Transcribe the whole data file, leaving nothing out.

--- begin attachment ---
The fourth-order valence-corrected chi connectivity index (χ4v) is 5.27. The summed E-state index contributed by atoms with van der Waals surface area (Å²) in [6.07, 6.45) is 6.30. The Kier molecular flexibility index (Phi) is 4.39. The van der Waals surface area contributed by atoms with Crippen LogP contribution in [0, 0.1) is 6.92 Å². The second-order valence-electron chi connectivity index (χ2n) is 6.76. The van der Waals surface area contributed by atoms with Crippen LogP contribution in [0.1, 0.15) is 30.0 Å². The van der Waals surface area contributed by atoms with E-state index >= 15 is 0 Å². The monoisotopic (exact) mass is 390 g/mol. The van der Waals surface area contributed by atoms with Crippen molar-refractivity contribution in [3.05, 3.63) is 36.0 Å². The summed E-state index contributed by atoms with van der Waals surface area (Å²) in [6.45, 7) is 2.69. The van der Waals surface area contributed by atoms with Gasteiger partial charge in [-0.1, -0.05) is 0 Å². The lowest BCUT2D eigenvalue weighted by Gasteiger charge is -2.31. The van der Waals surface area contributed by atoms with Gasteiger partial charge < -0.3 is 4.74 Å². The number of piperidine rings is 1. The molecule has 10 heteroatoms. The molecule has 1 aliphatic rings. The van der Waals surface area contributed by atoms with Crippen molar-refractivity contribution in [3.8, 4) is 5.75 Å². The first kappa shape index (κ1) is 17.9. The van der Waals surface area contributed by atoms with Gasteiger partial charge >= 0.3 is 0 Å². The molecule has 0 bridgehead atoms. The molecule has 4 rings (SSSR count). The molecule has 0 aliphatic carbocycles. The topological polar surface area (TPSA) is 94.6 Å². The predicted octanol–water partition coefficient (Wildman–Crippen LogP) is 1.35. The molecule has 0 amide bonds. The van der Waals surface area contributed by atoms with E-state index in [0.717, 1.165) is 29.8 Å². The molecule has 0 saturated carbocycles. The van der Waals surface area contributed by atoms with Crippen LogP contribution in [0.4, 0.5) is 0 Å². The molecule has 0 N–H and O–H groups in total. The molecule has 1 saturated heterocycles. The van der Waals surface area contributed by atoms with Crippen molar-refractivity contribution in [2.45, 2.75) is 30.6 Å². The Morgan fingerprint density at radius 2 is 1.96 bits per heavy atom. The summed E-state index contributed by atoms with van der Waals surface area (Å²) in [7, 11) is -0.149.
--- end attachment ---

The fourth-order valence-corrected chi connectivity index (χ4v) is 5.27. The summed E-state index contributed by atoms with van der Waals surface area (Å²) in [6.07, 6.45) is 6.30. The Kier molecular flexibility index (Phi) is 4.39. The van der Waals surface area contributed by atoms with Crippen LogP contribution in [0, 0.1) is 6.92 Å². The second-order valence-electron chi connectivity index (χ2n) is 6.76. The van der Waals surface area contributed by atoms with Crippen LogP contribution in [0.1, 0.15) is 30.0 Å². The van der Waals surface area contributed by atoms with E-state index >= 15 is 0 Å². The monoisotopic (exact) mass is 390 g/mol. The van der Waals surface area contributed by atoms with Crippen molar-refractivity contribution in [3.05, 3.63) is 36.0 Å². The summed E-state index contributed by atoms with van der Waals surface area (Å²) in [6.45, 7) is 2.69. The van der Waals surface area contributed by atoms with Gasteiger partial charge in [-0.1, -0.05) is 0 Å². The lowest BCUT2D eigenvalue weighted by Gasteiger charge is -2.31. The van der Waals surface area contributed by atoms with Gasteiger partial charge < -0.3 is 4.74 Å². The number of piperidine rings is 1. The molecule has 10 heteroatoms. The molecule has 1 aliphatic rings. The van der Waals surface area contributed by atoms with Crippen molar-refractivity contribution in [3.8, 4) is 5.75 Å². The first kappa shape index (κ1) is 17.9. The van der Waals surface area contributed by atoms with Gasteiger partial charge >= 0.3 is 0 Å². The molecule has 0 bridgehead atoms. The molecule has 4 rings (SSSR count). The molecule has 0 aliphatic carbocycles. The topological polar surface area (TPSA) is 94.6 Å². The predicted octanol–water partition coefficient (Wildman–Crippen LogP) is 1.35. The molecule has 0 amide bonds. The van der Waals surface area contributed by atoms with E-state index in [0.717, 1.165) is 29.8 Å². The molecule has 0 saturated carbocycles. The van der Waals surface area contributed by atoms with Crippen LogP contribution in [0.4, 0.5) is 0 Å². The molecule has 0 N–H and O–H groups in total. The molecule has 1 saturated heterocycles. The van der Waals surface area contributed by atoms with Crippen molar-refractivity contribution in [2.45, 2.75) is 30.6 Å². The Morgan fingerprint density at radius 2 is 1.96 bits per heavy atom. The summed E-state index contributed by atoms with van der Waals surface area (Å²) in [7, 11) is -0.149.